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Symptoms – Changes in Skin Color

Atopic dermatitis (AD) is a form of eczema that causes dry, scaly rashes that are itchy. Acute areas of AD can cause changes in skin color, creating redness or darkened areas. Chronic areas of AD can also create changes in skin color, as the skin becomes thickened, or lichenified.1

Differing skin tones

AD occurs in all ethnicities, and people of every skin color are affected. The changes in skin color seen in AD vary among different skin tones. The redness, or erythema, caused by AD is easily seen on white skin but may be harder to recognize on dark skin. Lichenification, the thickening of the skin that is caused by chronic scratching, appears differently on people depending on their skin tone. On white skin, lichenification may appear pink or red, while on dark skin, the lichenified areas may appear darker than the unaffected skin around them.2,3

Lessening discoloration

While the changes in skin color caused by AD can cause emotional distress, with proper treatment most of the discoloration typically can be resolved or lessened, although the improvement of the discoloration can take a long time, sometimes many months.4

Hyperpigmentation from eczema

Hyperpigmentation is an excess of pigment, or color, in the skin. The inflammation caused by AD, as well as the repeated scratching due to the extreme itch, can trigger pigmentation. The lichenified areas, which are leathery, thickened patches, can be hyperpigmented. The hyperpigmentation can be improved with treatment, such as with topical corticosteroids.3

Hypopigmentation from eczema

Hypopigmentation is a decrease in the pigment in the skin, causing skin to appear lighter than normal. Inflammation can cause hypopigmentation, although it is usually mild and temporary. Some adults with chronic, severe AD may have longer lasting hypopigmentation.3

Treating skin color changes from eczema

Treating AD involves a combination of good skin care and medications. Treatment offers the best protection from long-term consequences of AD, such as lichenified areas that are visibly noticeable from other areas of skin.


Proper skin care for AD includes frequent moisturization, particularly after bathing or showering. Moisturizers seal in moisture from bathing and help repair the skin barrier.


Medications used in the treatment of AD include:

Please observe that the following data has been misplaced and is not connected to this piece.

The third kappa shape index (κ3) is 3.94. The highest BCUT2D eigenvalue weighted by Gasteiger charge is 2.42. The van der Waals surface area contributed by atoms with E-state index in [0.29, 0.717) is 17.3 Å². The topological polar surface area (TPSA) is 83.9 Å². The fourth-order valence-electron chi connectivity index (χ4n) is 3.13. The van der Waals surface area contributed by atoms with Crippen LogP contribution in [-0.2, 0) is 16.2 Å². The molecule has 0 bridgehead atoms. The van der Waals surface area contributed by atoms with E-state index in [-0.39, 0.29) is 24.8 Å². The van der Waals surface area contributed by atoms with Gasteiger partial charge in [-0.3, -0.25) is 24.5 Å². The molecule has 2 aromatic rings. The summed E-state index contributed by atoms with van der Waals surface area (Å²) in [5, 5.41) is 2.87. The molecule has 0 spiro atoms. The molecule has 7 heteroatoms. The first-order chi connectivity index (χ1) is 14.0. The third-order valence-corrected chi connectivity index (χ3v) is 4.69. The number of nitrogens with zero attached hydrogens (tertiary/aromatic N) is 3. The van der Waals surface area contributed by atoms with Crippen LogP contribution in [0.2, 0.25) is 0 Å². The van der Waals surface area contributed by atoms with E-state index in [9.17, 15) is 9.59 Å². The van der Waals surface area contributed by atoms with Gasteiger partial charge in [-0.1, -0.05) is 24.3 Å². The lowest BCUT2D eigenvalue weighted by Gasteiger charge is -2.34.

• Topical corticosteroids, to reduce redness, inflammation, and itching.Topical corticosteroids may cause a lightening of the treated skin (hypopigmentation), but this effect is usually temporary.
  • Topical calcineurin inhibitors, to stop the dysfunctional immune response and reduce redness and itching
  • Immunomodulators, which also target the dysfunctional immune response to reduce symptoms
  • Antibiotics, to fight infection5


Phototherapy, which uses light waves directed at the skin, is a second-line treatment strategy. That is, it is only recommended for use after other treatments and lifestyle approaches have failed to improve symptoms of AD. Phototherapy is sometimes used as a maintenance therapy in people with chronic AD.6

Other symptoms of atopic dermatitis

In addition to the change in skin color, AD can causes itch, weepy sores, bumps or papules, and blisters. Some people also experience eye symptoms or cracks behind the ears.

Emily Downward | June 2017
  1. MedlinePlus. Accessed online on 4/12/17 at
  2. Shaw TE, Currie GP, Koudelka CW, Simpson EL. Eczema prevalence in the United States: data from the 2003 National Survey of Children's Health. J Invest Dermatol. 2011;131:67-73.
  3. Fondation Dermatite Atopique. Accessed online on 4/12/17 at
  4. Dermatology Times. Accessed online on 4/12/17 at
  5. Eichenfield LF, Tom WL, Chamilin SL, et al. Guidelines of care for the management of atopic dermatitis. Journal of the American Academy of Dermatology. 2014;70:338- 351.
  6. Sidbury R, et al. Guidelines of care for the management of atopic dermatitis. J Am Acad Dermatol. 2014;71(6):1218-1233.